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  8. gina - I think if my mother had known my plan I wouldn't have been allowed on the horse either.

    I asked that because the girl in this drawing had one as did I at eight. I didn't like it either. :-)

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  9. What a story - wonderfully told and even more wonderfully illustrated, as usual! The height of the horse and the girl's impatience are captured perfectly.

    I would have gone crazy, I think, if one of mine had ridden past at age 8... The state of dress was never something we disapproved (though it's fun to laugh about it together). We have allowed all manner of messy play in streams and woods, of course.

    I've never had a perm. My Dad used to have my Mom perm his hair, though, in the eighties and early nineties. He looked good with curly hair.

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  10. what a courageous little sprite! and what sensible adults.... i'm not sure many these days would even LET her get back on the horse.... she'd be in an ambulance with a lawyer.....

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  11. Someone's not thinking of the children.

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  12. steve - I'm always glad to read your remarks about a new picture. I've transferred this one to a watercolor board as the next painting project.

    I think adults back then were less worried about the potential disasters. It's good you and your wife allowed your kids all the messiness involved in enjoying their childhoods.

    Yes, perms for men were quite fashionable for a while.

    gfid - I think I was a pretty headstrong little sprite but I survived. You're certainly right about the modern reaction.

    randal - Just as well in my opinion.

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  13. how funny.... you were and still are one courageous little person, aren't you.... i adore the look on both faces in this... how do you do that? i guess you must know what you are doing !!! finally it dawns... sigh..... my parents wouldn't have noticed were i to drive by ala horse but she would have had one if i had mussed my dress... brave of you to just get back on too. ;)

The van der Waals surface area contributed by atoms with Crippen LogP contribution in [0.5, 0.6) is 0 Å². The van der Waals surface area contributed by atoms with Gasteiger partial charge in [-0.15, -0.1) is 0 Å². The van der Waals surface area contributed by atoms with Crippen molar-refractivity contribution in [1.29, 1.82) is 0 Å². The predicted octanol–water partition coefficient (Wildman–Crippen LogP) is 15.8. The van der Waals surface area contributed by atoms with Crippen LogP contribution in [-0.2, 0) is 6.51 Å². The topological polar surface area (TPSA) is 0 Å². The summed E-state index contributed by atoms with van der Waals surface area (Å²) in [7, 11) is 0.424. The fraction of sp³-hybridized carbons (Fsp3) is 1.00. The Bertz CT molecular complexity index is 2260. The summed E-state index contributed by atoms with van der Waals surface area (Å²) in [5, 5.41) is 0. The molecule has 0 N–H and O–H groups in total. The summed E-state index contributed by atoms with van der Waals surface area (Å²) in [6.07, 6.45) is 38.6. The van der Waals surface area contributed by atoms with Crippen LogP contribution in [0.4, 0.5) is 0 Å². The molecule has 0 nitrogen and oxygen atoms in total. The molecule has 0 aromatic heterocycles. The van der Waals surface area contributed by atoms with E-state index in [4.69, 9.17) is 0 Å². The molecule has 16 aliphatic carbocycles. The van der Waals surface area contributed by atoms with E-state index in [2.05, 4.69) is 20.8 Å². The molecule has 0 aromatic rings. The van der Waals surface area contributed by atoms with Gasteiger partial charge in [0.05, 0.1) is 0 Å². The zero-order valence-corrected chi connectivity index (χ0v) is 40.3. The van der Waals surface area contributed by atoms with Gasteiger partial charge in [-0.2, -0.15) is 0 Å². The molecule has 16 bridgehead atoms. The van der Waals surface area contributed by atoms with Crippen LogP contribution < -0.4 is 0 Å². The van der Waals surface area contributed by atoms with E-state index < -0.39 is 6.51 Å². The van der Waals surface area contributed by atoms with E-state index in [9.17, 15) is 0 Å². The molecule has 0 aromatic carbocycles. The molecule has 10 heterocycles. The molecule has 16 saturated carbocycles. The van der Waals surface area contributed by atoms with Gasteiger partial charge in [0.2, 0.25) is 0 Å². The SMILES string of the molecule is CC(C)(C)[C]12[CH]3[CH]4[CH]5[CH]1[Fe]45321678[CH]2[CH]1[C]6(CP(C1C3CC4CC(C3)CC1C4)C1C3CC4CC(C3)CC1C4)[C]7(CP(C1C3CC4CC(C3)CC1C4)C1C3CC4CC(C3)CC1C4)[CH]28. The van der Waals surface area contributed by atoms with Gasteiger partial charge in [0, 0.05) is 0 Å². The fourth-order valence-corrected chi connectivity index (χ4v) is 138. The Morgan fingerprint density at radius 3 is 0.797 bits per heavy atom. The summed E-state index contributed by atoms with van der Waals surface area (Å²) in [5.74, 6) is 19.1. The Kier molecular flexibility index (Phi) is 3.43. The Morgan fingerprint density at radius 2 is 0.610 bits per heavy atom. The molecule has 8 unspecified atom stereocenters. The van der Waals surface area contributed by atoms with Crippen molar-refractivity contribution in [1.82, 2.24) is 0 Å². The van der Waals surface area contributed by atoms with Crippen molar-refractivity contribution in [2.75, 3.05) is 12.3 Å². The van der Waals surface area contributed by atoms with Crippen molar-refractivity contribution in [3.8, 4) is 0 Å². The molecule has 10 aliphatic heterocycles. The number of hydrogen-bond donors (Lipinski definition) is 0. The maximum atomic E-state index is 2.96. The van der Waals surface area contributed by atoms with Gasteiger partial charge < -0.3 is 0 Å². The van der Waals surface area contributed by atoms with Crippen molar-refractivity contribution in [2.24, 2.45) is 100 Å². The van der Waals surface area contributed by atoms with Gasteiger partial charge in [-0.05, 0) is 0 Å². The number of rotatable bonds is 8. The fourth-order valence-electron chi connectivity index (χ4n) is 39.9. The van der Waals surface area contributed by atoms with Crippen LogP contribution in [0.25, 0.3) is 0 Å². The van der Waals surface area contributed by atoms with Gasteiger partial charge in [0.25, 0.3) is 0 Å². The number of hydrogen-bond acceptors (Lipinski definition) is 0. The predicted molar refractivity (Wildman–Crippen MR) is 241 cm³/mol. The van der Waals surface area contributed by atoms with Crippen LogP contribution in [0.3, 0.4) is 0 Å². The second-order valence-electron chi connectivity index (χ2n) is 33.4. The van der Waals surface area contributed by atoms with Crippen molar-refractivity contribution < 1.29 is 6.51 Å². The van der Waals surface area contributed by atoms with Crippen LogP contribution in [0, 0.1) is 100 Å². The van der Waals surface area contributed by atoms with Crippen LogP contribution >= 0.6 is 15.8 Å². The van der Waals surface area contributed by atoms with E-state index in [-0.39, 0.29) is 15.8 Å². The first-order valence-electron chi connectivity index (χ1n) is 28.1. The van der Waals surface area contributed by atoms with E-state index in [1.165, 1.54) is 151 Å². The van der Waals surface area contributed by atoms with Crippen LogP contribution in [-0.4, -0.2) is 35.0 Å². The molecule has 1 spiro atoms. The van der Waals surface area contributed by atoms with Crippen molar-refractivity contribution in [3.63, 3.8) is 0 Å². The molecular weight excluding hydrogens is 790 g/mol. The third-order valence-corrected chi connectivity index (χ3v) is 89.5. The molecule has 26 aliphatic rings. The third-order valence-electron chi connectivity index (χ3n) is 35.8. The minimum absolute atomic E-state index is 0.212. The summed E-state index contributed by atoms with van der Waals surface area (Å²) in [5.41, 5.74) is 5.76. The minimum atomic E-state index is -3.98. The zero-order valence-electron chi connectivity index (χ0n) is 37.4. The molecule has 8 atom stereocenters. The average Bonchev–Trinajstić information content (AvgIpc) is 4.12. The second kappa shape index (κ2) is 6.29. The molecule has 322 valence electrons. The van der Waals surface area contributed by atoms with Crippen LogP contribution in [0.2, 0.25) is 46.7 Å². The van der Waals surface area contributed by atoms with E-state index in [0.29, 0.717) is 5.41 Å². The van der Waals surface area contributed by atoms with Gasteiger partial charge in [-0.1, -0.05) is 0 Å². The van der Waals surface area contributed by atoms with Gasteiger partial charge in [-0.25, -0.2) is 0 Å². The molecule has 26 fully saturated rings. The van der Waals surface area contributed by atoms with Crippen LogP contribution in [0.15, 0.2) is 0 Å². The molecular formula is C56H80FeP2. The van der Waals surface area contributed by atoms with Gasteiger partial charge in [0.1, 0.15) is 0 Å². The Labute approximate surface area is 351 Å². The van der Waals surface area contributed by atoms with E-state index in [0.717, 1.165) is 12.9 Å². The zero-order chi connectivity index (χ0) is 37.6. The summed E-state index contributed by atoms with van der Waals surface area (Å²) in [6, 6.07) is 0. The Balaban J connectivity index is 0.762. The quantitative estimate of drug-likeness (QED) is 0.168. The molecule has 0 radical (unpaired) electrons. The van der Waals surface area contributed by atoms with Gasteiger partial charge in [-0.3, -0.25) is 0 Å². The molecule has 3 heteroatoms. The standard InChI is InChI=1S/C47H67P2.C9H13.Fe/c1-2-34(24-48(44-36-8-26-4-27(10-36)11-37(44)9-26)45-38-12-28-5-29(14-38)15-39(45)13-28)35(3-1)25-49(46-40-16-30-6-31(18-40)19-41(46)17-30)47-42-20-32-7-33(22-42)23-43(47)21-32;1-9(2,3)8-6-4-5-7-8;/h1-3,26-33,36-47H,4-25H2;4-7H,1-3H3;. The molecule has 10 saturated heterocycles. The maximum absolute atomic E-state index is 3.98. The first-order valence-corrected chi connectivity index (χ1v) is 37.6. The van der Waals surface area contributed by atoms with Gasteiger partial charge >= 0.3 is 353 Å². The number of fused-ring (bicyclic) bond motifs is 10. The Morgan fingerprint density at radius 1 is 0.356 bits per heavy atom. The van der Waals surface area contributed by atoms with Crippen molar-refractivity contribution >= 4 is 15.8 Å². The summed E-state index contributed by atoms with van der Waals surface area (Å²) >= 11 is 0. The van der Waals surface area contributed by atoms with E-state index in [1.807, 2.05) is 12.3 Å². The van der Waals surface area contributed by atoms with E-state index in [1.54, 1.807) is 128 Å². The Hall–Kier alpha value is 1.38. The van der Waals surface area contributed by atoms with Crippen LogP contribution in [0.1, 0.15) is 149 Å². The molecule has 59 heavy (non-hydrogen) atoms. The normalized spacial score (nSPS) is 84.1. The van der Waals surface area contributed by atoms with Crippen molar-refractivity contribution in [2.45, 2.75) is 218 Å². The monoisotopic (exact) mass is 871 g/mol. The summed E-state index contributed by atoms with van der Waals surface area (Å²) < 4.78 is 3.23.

as for perms, mine's naturally curly, the bane of my existence for the first 29 years of my existence... now it's good. ;)
    xoxoxox

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  14. linda - I really, really wanted to ride on a horse so I grabbed the opportunity. It would have been better if I'd known what I was doing though. I'm pretty sure the dress was a write-off.

    Your curls really do suit you now and I'm sure they always did :-)
    xoxo

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  15. Seems to me that only one who was familiar with horses and riding could make this so real.

    I am proud of that little girl. I like her a lot!

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  16. lydia - I got to know more about horses later but that first lesson was a doozie.

    I like the reader a lot too.

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  17. dear susan,

    i need to share that spadoman needs our help. i have posted a communal prayer post for him. please follow my link over and sign a comment for joe. if you would like to create a post for him, a kind of virtual card that would be wonderful and i am collecting links there too.
    he is in the hospital and i think we can help him rally.
    thanks friend.

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  18. the confidence of the young to be dusted off and get straight back on the horse. health and safetly would have a field day with this now. much they would have with a lot of my childhood.... I slightly regret the aches and pains caused by many an adventure, but only slightly....
    dreams can bring you back to earth with a bump and i think we should be allowed to find out if we bump or if we can fly.

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  19. rebecca - Thanks for stopping by when you did.

    claire - I remember when I got back on the horse the trail leader adjusted the stirrups for me and that made riding a whole lot easier. You're right that child protection people would go bananas over such a thing today but I'm glad too I was able to learn my own limits. Thanks for your good thoughts.

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  20. Your line work is very dynamic and energetic. Fun and lively artwork.